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Genesee Valley Chapter — Not Obama, You Say?

Not Obama, You Say?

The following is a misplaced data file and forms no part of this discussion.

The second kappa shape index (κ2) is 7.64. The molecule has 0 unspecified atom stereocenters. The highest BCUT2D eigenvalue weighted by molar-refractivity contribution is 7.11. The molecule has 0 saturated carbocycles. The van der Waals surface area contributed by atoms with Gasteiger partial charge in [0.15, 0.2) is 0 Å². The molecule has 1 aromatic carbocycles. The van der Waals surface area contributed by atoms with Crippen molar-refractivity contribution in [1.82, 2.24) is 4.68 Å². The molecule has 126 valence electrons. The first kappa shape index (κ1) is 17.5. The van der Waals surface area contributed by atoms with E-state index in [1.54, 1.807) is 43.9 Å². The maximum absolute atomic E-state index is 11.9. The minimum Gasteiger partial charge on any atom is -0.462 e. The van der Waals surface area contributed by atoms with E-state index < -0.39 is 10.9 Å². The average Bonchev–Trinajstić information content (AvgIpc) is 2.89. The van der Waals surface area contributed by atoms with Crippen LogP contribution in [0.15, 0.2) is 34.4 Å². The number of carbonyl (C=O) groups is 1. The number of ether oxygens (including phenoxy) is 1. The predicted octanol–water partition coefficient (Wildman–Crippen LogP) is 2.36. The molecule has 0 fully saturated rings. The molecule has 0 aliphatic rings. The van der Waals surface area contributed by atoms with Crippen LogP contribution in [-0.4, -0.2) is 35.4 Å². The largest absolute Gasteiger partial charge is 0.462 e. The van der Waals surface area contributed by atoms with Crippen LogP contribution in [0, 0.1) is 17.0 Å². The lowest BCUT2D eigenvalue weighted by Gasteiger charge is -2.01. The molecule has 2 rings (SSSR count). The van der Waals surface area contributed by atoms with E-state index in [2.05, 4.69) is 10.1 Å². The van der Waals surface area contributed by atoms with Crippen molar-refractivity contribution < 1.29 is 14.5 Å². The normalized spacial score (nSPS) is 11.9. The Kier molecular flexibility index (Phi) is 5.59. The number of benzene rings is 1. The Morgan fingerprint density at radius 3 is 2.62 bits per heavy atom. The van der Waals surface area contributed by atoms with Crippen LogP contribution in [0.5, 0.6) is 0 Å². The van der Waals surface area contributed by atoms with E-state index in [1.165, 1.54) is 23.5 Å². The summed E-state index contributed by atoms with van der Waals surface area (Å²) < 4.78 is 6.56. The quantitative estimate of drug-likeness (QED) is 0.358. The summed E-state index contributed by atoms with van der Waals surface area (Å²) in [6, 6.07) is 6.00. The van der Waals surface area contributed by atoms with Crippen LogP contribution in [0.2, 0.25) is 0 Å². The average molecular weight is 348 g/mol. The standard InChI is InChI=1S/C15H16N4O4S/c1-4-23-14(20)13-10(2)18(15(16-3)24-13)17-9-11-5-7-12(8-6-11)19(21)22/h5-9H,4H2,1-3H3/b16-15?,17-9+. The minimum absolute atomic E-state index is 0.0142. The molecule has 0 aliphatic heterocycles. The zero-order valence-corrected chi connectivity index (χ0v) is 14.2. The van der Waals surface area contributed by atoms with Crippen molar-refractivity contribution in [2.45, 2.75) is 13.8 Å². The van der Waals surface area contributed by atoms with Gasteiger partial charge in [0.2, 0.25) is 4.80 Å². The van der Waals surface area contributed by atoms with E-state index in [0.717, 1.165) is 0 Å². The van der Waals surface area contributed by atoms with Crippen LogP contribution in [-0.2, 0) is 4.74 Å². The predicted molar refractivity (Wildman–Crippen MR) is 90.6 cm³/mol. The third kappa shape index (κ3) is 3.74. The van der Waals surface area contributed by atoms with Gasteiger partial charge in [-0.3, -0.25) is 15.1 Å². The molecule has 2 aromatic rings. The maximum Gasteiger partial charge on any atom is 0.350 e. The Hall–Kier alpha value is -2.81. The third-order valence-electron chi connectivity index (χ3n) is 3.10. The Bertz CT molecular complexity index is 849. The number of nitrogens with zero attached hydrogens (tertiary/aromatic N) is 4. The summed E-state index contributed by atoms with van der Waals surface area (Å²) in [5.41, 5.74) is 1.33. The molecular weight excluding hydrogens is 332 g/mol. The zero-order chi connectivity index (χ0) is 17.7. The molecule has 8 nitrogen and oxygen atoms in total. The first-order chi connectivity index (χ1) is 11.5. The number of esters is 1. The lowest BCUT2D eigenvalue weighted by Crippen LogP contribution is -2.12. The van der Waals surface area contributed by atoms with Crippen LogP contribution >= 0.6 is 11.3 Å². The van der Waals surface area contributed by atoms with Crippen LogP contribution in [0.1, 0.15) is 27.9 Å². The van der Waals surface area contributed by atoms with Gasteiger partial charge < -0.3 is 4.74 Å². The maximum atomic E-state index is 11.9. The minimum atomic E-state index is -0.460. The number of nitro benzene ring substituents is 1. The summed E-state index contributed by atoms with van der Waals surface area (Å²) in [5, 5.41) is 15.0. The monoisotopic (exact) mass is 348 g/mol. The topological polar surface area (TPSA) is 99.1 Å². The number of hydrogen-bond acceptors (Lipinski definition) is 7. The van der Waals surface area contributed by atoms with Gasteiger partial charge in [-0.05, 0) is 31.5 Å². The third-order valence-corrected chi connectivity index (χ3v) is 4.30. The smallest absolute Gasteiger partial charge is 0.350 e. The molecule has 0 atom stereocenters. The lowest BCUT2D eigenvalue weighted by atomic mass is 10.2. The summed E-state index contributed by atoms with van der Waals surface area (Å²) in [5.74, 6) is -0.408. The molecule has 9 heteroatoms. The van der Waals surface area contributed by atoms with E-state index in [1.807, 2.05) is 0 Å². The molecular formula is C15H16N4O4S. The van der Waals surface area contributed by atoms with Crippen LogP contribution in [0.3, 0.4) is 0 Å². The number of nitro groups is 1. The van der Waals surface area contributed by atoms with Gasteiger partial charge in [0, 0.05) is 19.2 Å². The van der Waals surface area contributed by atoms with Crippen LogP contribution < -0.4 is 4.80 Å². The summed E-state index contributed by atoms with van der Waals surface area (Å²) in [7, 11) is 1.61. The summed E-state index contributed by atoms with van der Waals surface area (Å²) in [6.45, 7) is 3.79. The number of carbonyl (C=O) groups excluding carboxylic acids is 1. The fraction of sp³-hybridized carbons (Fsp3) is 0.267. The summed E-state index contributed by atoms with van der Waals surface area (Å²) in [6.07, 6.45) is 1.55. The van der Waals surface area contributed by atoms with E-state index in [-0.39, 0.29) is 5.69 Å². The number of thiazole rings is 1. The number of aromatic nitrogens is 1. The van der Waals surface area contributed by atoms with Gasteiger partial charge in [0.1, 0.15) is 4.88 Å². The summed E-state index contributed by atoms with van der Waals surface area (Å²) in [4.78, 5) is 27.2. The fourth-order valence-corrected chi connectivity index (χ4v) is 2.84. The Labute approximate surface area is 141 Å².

By Scott Forsyth A version of this article appeared in the ‘Daily Record’ on June 2, 2010. Three times the U.S. Court of Appeals for the D.C. Circuit has heard appeals involving the right of detainees at Guantanamo Bay to seek habeas corpus relief, and three times it has ruled against the detainees. Three times the U.S. Supreme Court has reversed it. The most recent case was Boumediene v. Bush, 553 U.S. 723 (2008). Ten days ago the Court of Appeals tried again, this time ruling on the petitions of three detainees at Bagram Air Force Base in Afghanistan. Somewhat to be expected, it held that the Military Commissions Act of 2006 stripped the courts of the power to hear the petitions and that the stripping in the Bagram detainees’ case did not violate the Suspension Clause of the Constitution. Maqaleh v. Gates, No. 09-5265 (D.C. Cir. 2010). The Suspension Clause prohibits the government from suspending the common law writ of habeas corpus “unless when in Cases of Rebellion or Invasion the public Safety may require it.” U.S. Const. Art. I, §9, cl. 2. The clause is silent on its territorial reach, which became the issue in Maqaleh. The detainees had been picked up in Pakistan and Thailand and transferred to Bagram in 2002 and 2003. A special board determined they are unlawful enemy combatants, so they sat in jail indefinitely. Looking for a way to challenge the legality of their detention in court, the detainees applied for a writ of habeas corpus in 2006. The Bush administration opposed the applications, as did the Obama administration. In Boumediene, the Supreme Court rejected the government’s argument that the United States must be the sovereign in law over a land for a court to have habeas jurisdiction within the land. Instead, it identified “at least three factors” relevant in determining jurisdiction: “(1)[T]he citizenship and status of the detainee and the adequacy of the process through which that status determination was made; (2) the nature of the sites where apprehension and then detention took place, and (3) the practical obstacles inherent in resolving the prisoner’s entitlement to the writ.” Boumediene v. Bush, supra at 2259. Applying those factors to Guantanamo, the Supreme Court held that the detainees there could invoke the protection of the Suspension Clause and obtain hearings, the stripping language of the Act notwithstanding. In the eyes of the Court of Appeals, Bagram is a very different place than the U.S. Naval Base at Guantanamo Bay, and Afghanistan is a very different country than Cuba. While the United States leased land in both countries for bases, we did not indicate “any intent to occupy [Bagram] with permanence, nor is there hostility on the part of the ‘host’ country.” The contrary is true at Guantanamo Bay. Of greater significance is the undisputed fact “that Bagram, indeed the entire nation of Afghanistan, remains a theater of war.” Allowing the petitions to be granted would generate a host of practical obstacles, delineated by the Supreme Court in a decision at the beginning of the Cold War. “Such trials would hamper the war effort and bring aid and comfort to the enemy. They would diminish the prestige of our commanders, not only with enemies but with wavering neutrals.” They would divert a field commander’s “efforts and attention from the military offensive abroad to the legal defensive at home” at the whim of an enemy. Johnson v. Eisentrager, 339 U.S. 763, 779 (1950). The Court of Appeals conceded that the citizenship and the unlawful combatant status of the Bagram detainees was the same as the Guantanamo detainees. And the proceedings before the board that determined the status of the former were even less protective of the rights of detainees than the proceedings of the military tribunals at Guantanamo. Nevertheless, the Court of Appeals found the second and third factors outweighed the first and dismissed the Bagram detainees’ petitions. They cannot challenge their confinement. The decision gives the Executive a road map. If it seizes somebody whom it does not want to try in court, it should transfer him to an American prison in Afghanistan or similar war zone and declare him an enemy combatant. It should not transfer him to Guantanamo. Out of sight, out of mind — maybe for years. Not President Obama, you say, but look again: As of September 2009, Obama’s military had 645 persons detained at Bagram, three times the number at Guantanamo. The ACLU only learned the number and names of the Bagram detainees after it brought a lawsuit over the Defense Department’s denial of a Freedom of Information Act request. The Department of Defense still refuses to turn over information about the detainees’ citizenship, how long they have been held, in what country they were captured and the circumstances of their capture.  

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